• Offer alternatives for text on your site. There must be a text alternative for every non-text element on your page, including photographs, videos, and audio files, so that people who are blind may interpret it. The most popular method for complying with this recommendation is to use image alt text, and it is advised that you do so for any non-decorative images on your website. Include the alt attribute for ornamental images but leave it empty.
  • Provide alternate options for time-based media consumption. Audio and video elements are also included in time-based media. The most popular approach for audio content is a complete transcript of the tape. Use captions that are correctly synchronized to the audio for videos. Both of these are useful for users with weak hearing.
  • Adaptable content structure refers to designing your HTML files in a way that the intended information and structure would not be lost if the page styling were to be removed. For instance, even if you strip-pack the page design, utilizing appropriate headings, sorted and unordered list components, and bold and italic text all convey information.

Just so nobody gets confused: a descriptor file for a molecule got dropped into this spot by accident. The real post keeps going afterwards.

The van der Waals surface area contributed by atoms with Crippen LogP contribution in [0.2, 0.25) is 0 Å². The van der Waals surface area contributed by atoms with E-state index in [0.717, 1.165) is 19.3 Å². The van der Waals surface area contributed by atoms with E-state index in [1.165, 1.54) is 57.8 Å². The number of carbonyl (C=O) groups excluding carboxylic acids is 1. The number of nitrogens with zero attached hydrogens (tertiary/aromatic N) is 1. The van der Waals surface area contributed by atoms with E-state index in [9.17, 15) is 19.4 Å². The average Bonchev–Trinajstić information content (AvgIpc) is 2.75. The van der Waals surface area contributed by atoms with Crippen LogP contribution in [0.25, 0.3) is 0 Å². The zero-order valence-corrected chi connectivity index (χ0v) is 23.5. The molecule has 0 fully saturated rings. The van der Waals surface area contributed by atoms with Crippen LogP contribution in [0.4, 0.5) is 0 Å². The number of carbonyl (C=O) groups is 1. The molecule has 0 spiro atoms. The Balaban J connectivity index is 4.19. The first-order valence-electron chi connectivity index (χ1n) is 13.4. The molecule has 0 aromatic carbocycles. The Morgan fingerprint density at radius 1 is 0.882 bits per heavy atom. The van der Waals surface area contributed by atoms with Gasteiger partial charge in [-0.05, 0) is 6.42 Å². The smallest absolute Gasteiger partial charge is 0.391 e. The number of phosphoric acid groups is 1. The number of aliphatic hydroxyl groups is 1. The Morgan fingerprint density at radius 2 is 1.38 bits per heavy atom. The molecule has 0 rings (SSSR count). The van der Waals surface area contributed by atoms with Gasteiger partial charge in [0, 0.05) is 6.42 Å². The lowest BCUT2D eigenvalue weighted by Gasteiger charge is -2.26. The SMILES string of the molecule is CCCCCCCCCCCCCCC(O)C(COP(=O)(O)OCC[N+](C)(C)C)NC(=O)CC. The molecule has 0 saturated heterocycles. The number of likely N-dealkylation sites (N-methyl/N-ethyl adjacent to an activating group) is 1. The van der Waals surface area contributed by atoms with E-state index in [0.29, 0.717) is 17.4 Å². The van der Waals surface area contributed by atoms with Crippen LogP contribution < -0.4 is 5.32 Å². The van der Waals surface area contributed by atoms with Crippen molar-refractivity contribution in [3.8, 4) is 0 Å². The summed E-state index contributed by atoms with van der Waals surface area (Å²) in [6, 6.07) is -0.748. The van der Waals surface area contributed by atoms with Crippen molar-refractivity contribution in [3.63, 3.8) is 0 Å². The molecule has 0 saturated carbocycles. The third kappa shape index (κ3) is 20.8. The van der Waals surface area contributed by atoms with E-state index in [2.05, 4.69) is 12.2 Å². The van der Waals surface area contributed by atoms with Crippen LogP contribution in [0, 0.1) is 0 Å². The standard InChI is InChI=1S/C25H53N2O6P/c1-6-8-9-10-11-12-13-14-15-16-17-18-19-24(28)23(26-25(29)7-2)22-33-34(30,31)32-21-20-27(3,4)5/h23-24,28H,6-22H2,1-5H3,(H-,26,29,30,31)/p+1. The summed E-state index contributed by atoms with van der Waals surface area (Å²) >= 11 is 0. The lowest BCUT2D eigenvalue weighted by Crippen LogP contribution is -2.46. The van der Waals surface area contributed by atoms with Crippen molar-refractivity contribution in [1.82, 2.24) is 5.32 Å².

• Make your material simple to read and hear. For sighted people, it's crucial to use color contrast so that everyone can read your content and grasp any visual information you wish to express, including those who are color blind. Users should also be able to change any background music playing on your website or stop it altogether.

2.  Operable

The use of functional websites is possible without interfering in any way with the user. Every feature of the website's functionality is accessible to all users, including page navigation, link selection from a menu, and the ability to play and pause audio and video. In general, the most usable websites are plain, uncomplicated, and devoid of any unnecessary functionality that can obstruct users with disabilities and limits.

How to Apply: Guidelines for Operable Web Accessibility

  • Ensure total functionality using the keyboard. Not everyone can use a mouse. As a result, only the keyboard should be able to access every feature on your website. For instance, the enter/return key should "click" the element that is in focus while the tab key should allow users to jump between selectable elements on the page.